koka ramishvili
War from my window
Collection of Bad and Wrong Words
Pronostic Eventuel (Diplomatic Missions)
Drawing Lesson
Family album
Good Morning
Sculptures Interdites
Drawings and aquarels
Rejecting painting as a form of visual expresion led Koka Ramishvili, first of all, to tranfer this pictoriality onto objects which allowed him to explore the way in mhich familiar value codes are accepted by most of people. In his search for escape from the desperate ambient conformity, he chose to distort the way we interpret the sings of our modernity by bringing together, for example, the efficency of the language of communication and a tradition which emphasises itsarbitary and artificial nature. Using embroidery to recreate words which represent a social order, or rather disorder, is an appeal to the plurality of points of view. Exposed in this manner, language spilt into meaning and ornament. The embroidered words produce a sort of hybrid, reflecting a blend of the traditional artistic and cultural codes. In fact, the Collection of Bad and Wrong words are immediately framed by two forms of contextualisation. The firs brings different systems closer together: traditional embroidery and words treated asa plastic myterial. The second, by using words in the neutral space of an exhibition hall, reveals somethingabout reality of a work viaconceptual activity in this work, which dates from 1994, the artist placesour relationship with language on a dinamic plane and underlines, behind the apparent innocence of the embroideries, that this relationship can equally seek to inspire transgressive acts as indicate a rarefaction of meaning, to benefit of things and objects. The words chosen - " Criminal ", " Morphie ", " Corruption ", " Ego ", " Sex ", - are testimony to the curent state of our societies, haunted by the languages of television and advertising. Teir presence on white satine, their being writen by means of age-old technique of embroidery acts as a headlong rush throught time, a reflection of what Georgian Society is currently going through.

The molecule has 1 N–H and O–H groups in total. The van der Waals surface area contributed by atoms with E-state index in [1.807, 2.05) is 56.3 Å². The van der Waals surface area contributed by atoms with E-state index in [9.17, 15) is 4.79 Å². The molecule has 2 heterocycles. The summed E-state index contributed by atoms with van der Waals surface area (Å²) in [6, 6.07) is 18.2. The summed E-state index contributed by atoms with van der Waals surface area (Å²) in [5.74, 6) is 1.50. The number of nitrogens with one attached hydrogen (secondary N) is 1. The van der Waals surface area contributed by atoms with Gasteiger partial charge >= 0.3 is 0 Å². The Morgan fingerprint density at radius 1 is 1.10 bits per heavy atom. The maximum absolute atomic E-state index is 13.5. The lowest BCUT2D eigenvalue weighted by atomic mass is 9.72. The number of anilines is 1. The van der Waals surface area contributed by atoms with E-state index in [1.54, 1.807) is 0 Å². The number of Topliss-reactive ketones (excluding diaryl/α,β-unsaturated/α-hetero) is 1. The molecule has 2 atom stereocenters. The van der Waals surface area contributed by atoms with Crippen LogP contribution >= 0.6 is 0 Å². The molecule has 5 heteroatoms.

Anne Tronch, The other side of the history, qataloque, 2000, Paris